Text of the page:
Continuing from the previous post on Traders Guns and Money, here is second part of the book summary!.



Show me the Money :


What’s this chapter about ?It is about profit and loss and how dicey things can get.

Profits in derivatives can be compared to Heisenberg uncertainty principle where basic matter behaves as a form of particle and wave, the experiment result depends on what is your initial assumption. Profits in derivatives behave in a similar way. There is accounting profit, there is trading profit and then there is THE PROFIT, which is the bonus that the trader gets at the end of the year. There can be three different numbers for the same time period for a trader. Profit process is a stochastic process I guess 🙂

Losses too behave in the same way. You can pretty much write down any asset at any value, this is especially true for exotic products!!

Overall the P&L of derivative trades can be made to appear in whatever way one wants it to be.

Risk Management : Voodoo:


This is a topic which author freaks out as this area has been in the recent times come under tremendous criticism , be it from taleb, or other VAR critics…One can find a new meaning for VAR in this chapter..
Variable and wRong Yes , if one looks at the crisis that have hit in the past, one can say that the acronym is a very apt description . The following are the list of events which are supposed to happen once in 100 years…But they have happened in much lesser frequency :

  • 1987 Stock market crash
  • 1990 Junk bond crisis
  • 1991 Gulf war
  • 1994 Mexican crisis
  • 1997 Asian crisis
  • 1998 Russian Default
  • 1998 LTCM Default
  • 1999 Gold market
  • 2000 TMT stocks
  • 2001 Argentina default on debt
  • 2001 US Corp bond crisis
  • 2003/2004 Oil price increase
  • 2005 – GM Ford downgraded to Junk
  • 2007-2008 Credit crisis like never seen before!!

    Should one really believe in risk management !! after all this??

Super Models – Derivative Algorithms:


Like Super Models, Financial Models are idealized representations.
They are not real. They don’t quite work the way real world works


Black Scholes Merton brought the glamor to the random world of trading. Introducing PDEs , GBMs , replicating arguments, diffusion principles, they glamorized finance. Even though BS never wanted to price an option in the first place, they were interested in pricing shares as a call option on asset value of the firm. However they ended up with a formula for a call option premium. However the biggest contribution from them is the replication argument. Greeks became the normal vocabulary of the traders. Models churn out greeks and traders hedge using the greeks and make money by either going short vol or long vol.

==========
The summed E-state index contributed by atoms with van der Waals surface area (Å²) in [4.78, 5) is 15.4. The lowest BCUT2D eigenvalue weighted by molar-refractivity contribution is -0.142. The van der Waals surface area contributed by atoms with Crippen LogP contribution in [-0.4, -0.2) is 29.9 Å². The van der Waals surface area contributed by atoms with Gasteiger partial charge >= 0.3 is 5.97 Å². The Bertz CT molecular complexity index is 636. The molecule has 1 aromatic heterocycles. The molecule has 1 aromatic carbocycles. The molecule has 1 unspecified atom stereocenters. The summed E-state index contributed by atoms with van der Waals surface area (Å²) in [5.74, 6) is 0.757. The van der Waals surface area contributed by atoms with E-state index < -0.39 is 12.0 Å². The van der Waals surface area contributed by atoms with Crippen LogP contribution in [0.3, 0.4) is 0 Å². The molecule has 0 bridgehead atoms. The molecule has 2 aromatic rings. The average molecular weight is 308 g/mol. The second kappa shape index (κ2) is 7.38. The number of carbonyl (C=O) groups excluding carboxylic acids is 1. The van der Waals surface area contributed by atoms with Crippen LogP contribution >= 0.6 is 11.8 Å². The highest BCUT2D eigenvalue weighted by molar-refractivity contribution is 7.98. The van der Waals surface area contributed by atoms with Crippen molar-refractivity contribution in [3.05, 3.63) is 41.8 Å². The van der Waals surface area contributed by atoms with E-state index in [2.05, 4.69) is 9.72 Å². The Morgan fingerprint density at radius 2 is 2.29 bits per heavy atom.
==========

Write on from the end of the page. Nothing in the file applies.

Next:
Math finance either in fixed income world or equities world has always found it difficult to prove its utility . Even though there were a lot of conveyor belts( MFE programs) , the supply far exceeded the real demand. The real demand is in valuing instruments fair value , but it is notoriously difficult. Learning GBM. PDEs , Finite difference does not mean that it would be useful in finance. All it says that if a model does not perform , one can speak in some math jargon what went wrong. There is reams of academic literature on option pricing, vol surface determination, American option pricing, etc etc…Think of it..with all these sophisticated techniques, we are in the worst of times … Recession, stock markets are screwed beyond shape, Large write downs, Defaults….Steven Shreve says, we need better financial engineering..Is it ? I don’t know…May be ..May be not…
Why have banks, hedge funds, prime brokers all become POW – Prisoners of Wall Street ? Why cant we just connect interest rate points with French curves rather than cubic spline, quartic spline all that math jazz ?

With all this math jazz, hedging is still extremely difficult. What happens to the underlying on the day of expiry ? Should you hedge or leave it ? Would you get gamma-ed ? No trader can provide consistent answers to this ? After spending one year in math fin , i feel there is more jazz than required to extract alpha..Or may be I am too naive to understand math fin contribution..

One thing is for sure, this book has made me more skeptical about modeling applied to finance!!

Inverse World of Structured Products:

str prod

This chapter talks about the big bad world of structured products, structured vehicles. It grew in to prominence as investors wanted better yield , dealers wanted better hedges, etc. However soon it became very commoditized when Triple Currency Bonds became the pool of assets in the structured vehicles. There have been umpteen blowups in the structured products business..Game continued till 2007-2008 when major blowups happened. and not Structured Product Vehicle is synonymous with bullshit , post credit crisis.

The last sections on the book talks about equity and credit derivatives. I have never written a three post summary for any book till date. This book deserves it as there are so many funny things mentioned in the book. For any financial engineer, this book is a reminder to take life easy 🙂 ..Afterall , it is an opera out there and you can act out your role and chill in life 🙂 Not to take one’s work seriously is perhaps the single most learning from this book , atleast if you are working in the financial services business!!

Would try to summarize the last portion of the book in my next post.

Link to : Traders Guns & Money – Summary Part I